Science Fiction/Fantasy

Conceptualizing Latinx Identity In Speculative Fiction

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Laura Diaz de Arce

Staff Writer

Raised in a suburb built over a swamp, Laura Diaz de Arce is a South Florida writer with a penchant for long-winded explanations and a nasty reading habit she can't seem to kick. Her other quirks include sudden exclamations in Spanish and talking to cats. Laura has a Master's in Literature, which is currently lost somewhere in her office closet. She is the author of "Monstrosity: Tales of Transformation" and "Mask of the Nobleman." You can find her poorly spelled tweets and blurry photos on Twitter and Instagram @QuetaAuthor.

When the Star Wars comic featuring Poe Dameron’s family premiered, I remembered a sense of joy in the Latinx community. Despite its tragic end, Star Wars: Shattered Empire featured people of color from Yavin 4, a setting that had been previously filmed in Ecuador. Poe Dameron, played by Guatamalan-Cuban actor and everyone’s movie husband Oscar Isaac, was now canonically Latino. A win for Latinx in science fiction and fantasy!

…But was he really, though? There is nothing more necessary in speculative fiction than having in prominent people of color front and center, being able to tell stories with nuance and self-actualization. This is especially true when those people look like that.


My issue is one of (pardon my language) semantics. In particular, when those semantics end up erasing a set of experiences by a largely disadvantaged people. This is due to the fact that Latinx and Hispanic (1) identities are dependent on their history. Leading to the possibility that when we remove that history from a context in speculative fiction, we end up erasing that identity. Instead we only get a character of color from a jungle planet.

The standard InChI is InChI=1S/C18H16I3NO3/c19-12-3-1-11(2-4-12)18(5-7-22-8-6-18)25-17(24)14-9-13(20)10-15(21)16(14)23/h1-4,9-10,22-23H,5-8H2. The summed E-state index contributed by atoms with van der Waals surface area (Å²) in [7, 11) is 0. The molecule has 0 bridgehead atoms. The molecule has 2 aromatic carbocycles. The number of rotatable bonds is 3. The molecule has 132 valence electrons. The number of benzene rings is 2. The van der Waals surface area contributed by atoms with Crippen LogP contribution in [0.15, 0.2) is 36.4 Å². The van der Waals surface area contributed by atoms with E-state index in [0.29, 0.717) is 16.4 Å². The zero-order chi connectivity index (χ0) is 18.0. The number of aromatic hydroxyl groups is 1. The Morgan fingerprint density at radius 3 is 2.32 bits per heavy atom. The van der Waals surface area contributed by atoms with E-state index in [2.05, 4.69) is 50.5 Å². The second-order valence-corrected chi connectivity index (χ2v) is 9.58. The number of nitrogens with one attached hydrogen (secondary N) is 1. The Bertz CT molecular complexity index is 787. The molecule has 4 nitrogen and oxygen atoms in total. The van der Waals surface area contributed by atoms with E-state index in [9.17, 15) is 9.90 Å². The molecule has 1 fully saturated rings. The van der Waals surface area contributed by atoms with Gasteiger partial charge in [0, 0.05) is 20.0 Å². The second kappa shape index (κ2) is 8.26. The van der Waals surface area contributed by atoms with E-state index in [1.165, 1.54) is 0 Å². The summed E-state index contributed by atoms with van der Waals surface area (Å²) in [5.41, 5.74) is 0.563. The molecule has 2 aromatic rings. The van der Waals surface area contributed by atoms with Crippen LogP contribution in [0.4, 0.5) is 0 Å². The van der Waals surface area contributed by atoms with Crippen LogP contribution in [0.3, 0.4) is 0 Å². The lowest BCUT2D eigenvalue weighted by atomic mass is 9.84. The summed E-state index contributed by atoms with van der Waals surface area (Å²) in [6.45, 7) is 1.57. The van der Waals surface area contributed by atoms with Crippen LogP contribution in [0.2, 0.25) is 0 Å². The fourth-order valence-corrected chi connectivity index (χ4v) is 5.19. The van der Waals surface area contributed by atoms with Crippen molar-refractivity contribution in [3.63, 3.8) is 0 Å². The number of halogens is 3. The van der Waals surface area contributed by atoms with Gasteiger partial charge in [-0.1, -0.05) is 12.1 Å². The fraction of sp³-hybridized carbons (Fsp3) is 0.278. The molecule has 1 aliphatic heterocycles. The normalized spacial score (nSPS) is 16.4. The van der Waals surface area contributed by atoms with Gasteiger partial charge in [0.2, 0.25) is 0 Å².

A Quick and Dirty History of Latin America

We start before the 1400s where indigenous civilizations exist in South and Central America, the Caribbean, and Pacific islands. These include people such as the Arawak cultures, Mayans, Chinu and empires, like the Inca and Aztec and more. The age of the explorers brought the Conquistadors (literally Conquerors) from Spain as well as from Portugal to the new world. Plus other Europeans hitched a ride—Italian, French, and English in large part.

They subjugated, raped, murdered, and enslaved the Native populations. Along with them, they brought slaves from Africa, and labor and trade from Asia. It’s also worth mentioning that the Iberian peninsula experienced its own mixed-cultural heritage, especially with diasporas from Northern Europe and Conquest from North Africa.

What that does is make Latin America a multi-cultural, multi-racial Colonial empire. With revolutionary movements, these cultures split into different countries. If it sounds familiar, it’s because this is akin to the history of the United States.

People in Latin America divide themselves up by other identifiers, including national and indigenous identities, racial identities, languages and heritages. Especially while residing in those respective countries.

Made in America

What I’m about to write is going to sound controversial, but Latinx and Hispanic identities only really exist in a concept of diaspora. In part because, outside of Latin America, people consider categories such as Latinx and Hispanic to be Racial identifiers rather than regional or ethnic. In other words, they’ve painted Latinx identities into a singular brown brush, instead of the many multi-ethnic and racial groups that occupy the numerous countries in the Caribbean, South and Central America.